A worship team can decide together, “What concerns are uppermost in our mind this year?” Worship leaders can draw on their own experience, memories of people in the congregation or news reports, to pray for peace for that group. There are books and online collections of prayers gathered from around the world and across the centuries. Reading the prayers of others can expand our prayer horizons.
There are people in your church who are working for peace. Maybe they work for a social service agency, in a hospital or with children; maybe they are caring for the earth. Maybe you are supporting a mission worker in another county. Ask them to write an Advent prayer for peace coming out of their experience.
Prayers of peace can be prayed together aloud, but they can also be printed in a bulletin, posted on a church blog or pinned on a bulletin board in your church foyer. Why not encourage your congregation to share prayers for peace, either prayers they write or prayers they find. You could make a booklet to use in the coming year. Prayers for peace happen corporately, and they happen at home as we pray alone or with family members. How is the Spirit moving us to pray for peace?
Jesus came as the Prince of Peace into a world filled with violence. As a Mennonite community, we believe that we are called to follow Jesus in his choice to be nonviolent and to pursue justice, because our world is still filled with violence. Praying is a part of our calling as people of peace.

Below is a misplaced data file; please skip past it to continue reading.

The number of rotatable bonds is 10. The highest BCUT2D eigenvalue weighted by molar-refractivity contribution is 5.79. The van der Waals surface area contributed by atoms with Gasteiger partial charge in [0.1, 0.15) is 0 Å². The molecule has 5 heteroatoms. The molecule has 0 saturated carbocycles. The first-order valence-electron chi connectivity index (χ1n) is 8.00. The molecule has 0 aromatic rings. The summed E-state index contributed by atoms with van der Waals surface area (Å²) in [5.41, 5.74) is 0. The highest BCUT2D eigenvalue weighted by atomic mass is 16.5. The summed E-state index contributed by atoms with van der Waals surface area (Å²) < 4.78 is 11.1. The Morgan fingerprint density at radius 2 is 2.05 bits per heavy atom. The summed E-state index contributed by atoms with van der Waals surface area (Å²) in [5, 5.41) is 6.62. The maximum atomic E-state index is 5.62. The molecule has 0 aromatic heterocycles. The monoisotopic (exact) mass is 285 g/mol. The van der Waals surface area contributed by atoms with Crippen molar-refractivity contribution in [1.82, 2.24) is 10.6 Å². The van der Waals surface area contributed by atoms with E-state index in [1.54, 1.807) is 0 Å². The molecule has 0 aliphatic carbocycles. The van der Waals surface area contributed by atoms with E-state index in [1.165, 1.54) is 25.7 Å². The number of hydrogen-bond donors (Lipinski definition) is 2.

The goal is not to have good prayers. The goal is for God’s Spirit to transform us as we pray. Like Mary, we are pregnant with God’s love, and we are expecting the coming of Christ into our world today. Can we give peace more space in our prayers this Advent?
Carol Penner teaches and writes in the area of practical theology. After many years as a pastor in various Mennonite congregations, she now teaches at Conrad Grebel University College.
Artwork seen here and with the poem "An everlasting light" are by students at Mennonite Collegiate Institute, Gretna, Man., and Rockway Collegiate, Kitchener, Ont., who submitted works on the theme of “Peace on Earth” for our Advent/Christmas issue.
1. What places or situations in our world today have a special need for peace? If you were putting together a list of peace prayer concerns, what three things would be at the top of your list? If you can envision a more peaceful world, what might it look like? Do you feel confident that prayer can help bring it about?
2. The front cover and artwork accompanying the feature article in this issue are by students asked to portray “peace on earth.” Which images do you find most expressive? If you were asked to illustrate the angels’ message of “peace on earth,” what image would you choose?
3. Carol Penner writes that praying for peace in specific ways can transform us. Can you think of examples of how prayers have been transformative? Do you agree that it is important to pray for specific situations? Which prayers have more impact: those that are spontaneous or those that are carefully crafted and read? What are the advantages of each?
4. What organizations work at bringing about a more peaceful world? Which ones do you support? How do you work at fostering peace?
—By Barb Draper